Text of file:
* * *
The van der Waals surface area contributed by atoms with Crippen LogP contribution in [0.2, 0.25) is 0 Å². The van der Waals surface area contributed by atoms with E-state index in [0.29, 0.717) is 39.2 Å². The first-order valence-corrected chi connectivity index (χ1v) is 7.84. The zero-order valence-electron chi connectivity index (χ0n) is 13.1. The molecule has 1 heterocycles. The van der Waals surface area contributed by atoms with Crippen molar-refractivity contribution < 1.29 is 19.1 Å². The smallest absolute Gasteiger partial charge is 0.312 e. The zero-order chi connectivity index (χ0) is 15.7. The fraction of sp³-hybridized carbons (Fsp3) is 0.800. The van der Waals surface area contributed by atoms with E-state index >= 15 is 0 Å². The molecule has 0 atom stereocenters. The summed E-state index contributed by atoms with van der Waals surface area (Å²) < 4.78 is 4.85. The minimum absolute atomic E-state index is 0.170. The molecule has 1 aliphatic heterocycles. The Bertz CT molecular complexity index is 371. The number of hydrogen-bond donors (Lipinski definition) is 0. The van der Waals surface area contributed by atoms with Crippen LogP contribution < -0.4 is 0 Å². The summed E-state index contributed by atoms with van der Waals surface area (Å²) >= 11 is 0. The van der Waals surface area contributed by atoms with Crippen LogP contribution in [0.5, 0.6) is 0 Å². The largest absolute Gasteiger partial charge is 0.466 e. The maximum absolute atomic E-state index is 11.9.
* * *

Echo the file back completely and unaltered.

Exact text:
The van der Waals surface area contributed by atoms with Crippen LogP contribution in [0.2, 0.25) is 0 Å². The van der Waals surface area contributed by atoms with E-state index in [0.29, 0.717) is 39.2 Å². The first-order valence-corrected chi connectivity index (χ1v) is 7.84. The zero-order valence-electron chi connectivity index (χ0n) is 13.1. The molecule has 1 heterocycles. The van der Waals surface area contributed by atoms with Crippen molar-refractivity contribution < 1.29 is 19.1 Å². The smallest absolute Gasteiger partial charge is 0.312 e. The zero-order chi connectivity index (χ0) is 15.7. The fraction of sp³-hybridized carbons (Fsp3) is 0.800. The van der Waals surface area contributed by atoms with E-state index >= 15 is 0 Å². The molecule has 0 atom stereocenters. The summed E-state index contributed by atoms with van der Waals surface area (Å²) < 4.78 is 4.85. The minimum absolute atomic E-state index is 0.170. The molecule has 1 aliphatic heterocycles. The Bertz CT molecular complexity index is 371. The number of hydrogen-bond donors (Lipinski definition) is 0. The van der Waals surface area contributed by atoms with Crippen LogP contribution < -0.4 is 0 Å². The summed E-state index contributed by atoms with van der Waals surface area (Å²) >= 11 is 0. The van der Waals surface area contributed by atoms with Crippen LogP contribution in [0.5, 0.6) is 0 Å². The largest absolute Gasteiger partial charge is 0.466 e. The maximum absolute atomic E-state index is 11.9.